"Inferno" is by no means as good as "Suspiria" and it has major flaws that are expected from a horror sequel but regardless it is still a well-crafted film that has its moments. If you are looking for "Suspiria" quality then you will be disappointed but if you manage to look beyond its notorious problems then "Inferno" is an underrated Italian film that is undeniably more fun to watch than its predecessor (for better or worse).
I don't mind the non-sensical plot, it gives the movie a dream like surreal quality, which is fine, but the acting and dialogue are so extremely bad, it very much prevents me from getting invested in the movie. This causes you to just hop from one murder to the next, completely uncaring of what happens to the victim as the character is so card board, you don't really give a damn what happens to him/her.
This is a failing of course in all of Argento's movies, the man doesn't seem to give a shit about acting, story, dialogue and really, which touches my final point, music as well.
Suspiria as far as this is concerened is of course the exception to this rule as it features the fantastic Goblin score which really complements the movie, but in this movie, the Keith Emerson music (and I used to be a huge fan of ELP) is completely not complementing what you see in the movie, it completely takes you out of it and destorys any last chance you might have had of giving a shit about the proceedings, let alone that the music in and of itself is not exactly well written.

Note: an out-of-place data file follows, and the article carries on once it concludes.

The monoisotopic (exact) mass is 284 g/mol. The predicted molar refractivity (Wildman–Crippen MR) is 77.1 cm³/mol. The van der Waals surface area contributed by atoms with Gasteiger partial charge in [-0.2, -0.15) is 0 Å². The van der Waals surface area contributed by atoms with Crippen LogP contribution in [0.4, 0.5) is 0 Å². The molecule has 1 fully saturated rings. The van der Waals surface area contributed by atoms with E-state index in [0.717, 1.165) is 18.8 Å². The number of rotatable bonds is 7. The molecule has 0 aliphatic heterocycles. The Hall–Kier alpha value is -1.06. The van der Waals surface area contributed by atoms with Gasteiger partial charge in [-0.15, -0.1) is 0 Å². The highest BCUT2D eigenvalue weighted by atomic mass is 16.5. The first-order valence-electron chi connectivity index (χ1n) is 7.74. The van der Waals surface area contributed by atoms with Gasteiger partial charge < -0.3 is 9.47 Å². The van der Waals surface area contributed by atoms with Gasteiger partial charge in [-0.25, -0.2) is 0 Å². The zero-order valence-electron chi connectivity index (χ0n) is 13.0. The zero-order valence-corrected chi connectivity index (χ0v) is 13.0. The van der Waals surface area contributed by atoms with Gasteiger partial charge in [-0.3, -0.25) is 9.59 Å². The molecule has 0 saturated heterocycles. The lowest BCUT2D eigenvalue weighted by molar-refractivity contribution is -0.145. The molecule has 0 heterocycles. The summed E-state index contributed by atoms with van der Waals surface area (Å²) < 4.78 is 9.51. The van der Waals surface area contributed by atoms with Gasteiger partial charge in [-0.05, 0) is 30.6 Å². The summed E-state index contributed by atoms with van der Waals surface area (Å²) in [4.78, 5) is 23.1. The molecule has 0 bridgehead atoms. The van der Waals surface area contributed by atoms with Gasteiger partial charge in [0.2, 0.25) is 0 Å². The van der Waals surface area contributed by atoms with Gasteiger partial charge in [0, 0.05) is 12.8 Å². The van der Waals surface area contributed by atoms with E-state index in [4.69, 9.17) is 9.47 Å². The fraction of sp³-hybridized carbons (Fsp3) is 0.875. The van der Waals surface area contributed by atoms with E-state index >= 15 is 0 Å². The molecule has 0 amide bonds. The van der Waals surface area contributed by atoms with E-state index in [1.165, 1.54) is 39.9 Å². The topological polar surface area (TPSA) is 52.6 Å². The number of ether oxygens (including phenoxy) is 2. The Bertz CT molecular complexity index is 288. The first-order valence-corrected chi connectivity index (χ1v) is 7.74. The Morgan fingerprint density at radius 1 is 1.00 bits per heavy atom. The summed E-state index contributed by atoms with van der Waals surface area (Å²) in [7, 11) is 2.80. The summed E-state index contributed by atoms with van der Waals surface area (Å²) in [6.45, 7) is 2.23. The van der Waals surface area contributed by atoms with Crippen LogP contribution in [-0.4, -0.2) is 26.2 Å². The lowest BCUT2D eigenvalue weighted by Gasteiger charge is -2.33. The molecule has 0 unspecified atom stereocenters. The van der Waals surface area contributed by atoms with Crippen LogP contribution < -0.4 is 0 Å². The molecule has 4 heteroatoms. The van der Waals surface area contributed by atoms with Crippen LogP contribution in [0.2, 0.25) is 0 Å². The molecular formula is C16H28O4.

It actually made me angry, because it kept distracting me from the movie and ruined any chance of enjoying it or feeling anything remotely related to fear, anxiety or whatever the director intended.
It was only later even to be surpassed by Phenomena where the Heavy Metal score completely ruined the movie, which was a great shame, because there was a lot of good stuff in that movie.
It's popular opinion by now that "Suspiria" is the greatest of the trio; with its gumdrop sweet Technicolor photography, explosively mounted bloodshed, and cacophonous soundtrack by prog-rock group The Goblins, it is, as I put it in my original review, "the closest thing the movies have ever come to capturing a nightmare on the screen". It is such a horror masterpiece that any sort of follow-up is destined to be proven as an underwhelming affair.